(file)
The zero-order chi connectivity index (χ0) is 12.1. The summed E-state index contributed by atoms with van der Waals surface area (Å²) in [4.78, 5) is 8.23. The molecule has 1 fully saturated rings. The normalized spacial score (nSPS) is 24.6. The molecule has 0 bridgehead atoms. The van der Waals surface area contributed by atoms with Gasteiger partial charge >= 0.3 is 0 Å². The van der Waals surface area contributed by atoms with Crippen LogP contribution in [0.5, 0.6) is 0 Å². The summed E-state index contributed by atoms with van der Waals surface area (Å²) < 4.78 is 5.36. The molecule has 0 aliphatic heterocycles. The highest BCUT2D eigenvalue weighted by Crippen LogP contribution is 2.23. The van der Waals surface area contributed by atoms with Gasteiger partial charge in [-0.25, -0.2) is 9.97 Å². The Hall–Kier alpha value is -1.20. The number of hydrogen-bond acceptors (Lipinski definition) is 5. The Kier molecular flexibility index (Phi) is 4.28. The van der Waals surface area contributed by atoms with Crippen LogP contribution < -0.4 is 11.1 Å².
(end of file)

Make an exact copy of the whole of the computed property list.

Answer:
The zero-order chi connectivity index (χ0) is 12.1. The summed E-state index contributed by atoms with van der Waals surface area (Å²) in [4.78, 5) is 8.23. The molecule has 1 fully saturated rings. The normalized spacial score (nSPS) is 24.6. The molecule has 0 bridgehead atoms. The van der Waals surface area contributed by atoms with Gasteiger partial charge >= 0.3 is 0 Å². The van der Waals surface area contributed by atoms with Crippen LogP contribution in [0.5, 0.6) is 0 Å². The summed E-state index contributed by atoms with van der Waals surface area (Å²) < 4.78 is 5.36. The molecule has 0 aliphatic heterocycles. The highest BCUT2D eigenvalue weighted by Crippen LogP contribution is 2.23. The van der Waals surface area contributed by atoms with Gasteiger partial charge in [-0.25, -0.2) is 9.97 Å². The Hall–Kier alpha value is -1.20. The number of hydrogen-bond acceptors (Lipinski definition) is 5. The Kier molecular flexibility index (Phi) is 4.28. The van der Waals surface area contributed by atoms with Crippen LogP contribution < -0.4 is 11.1 Å².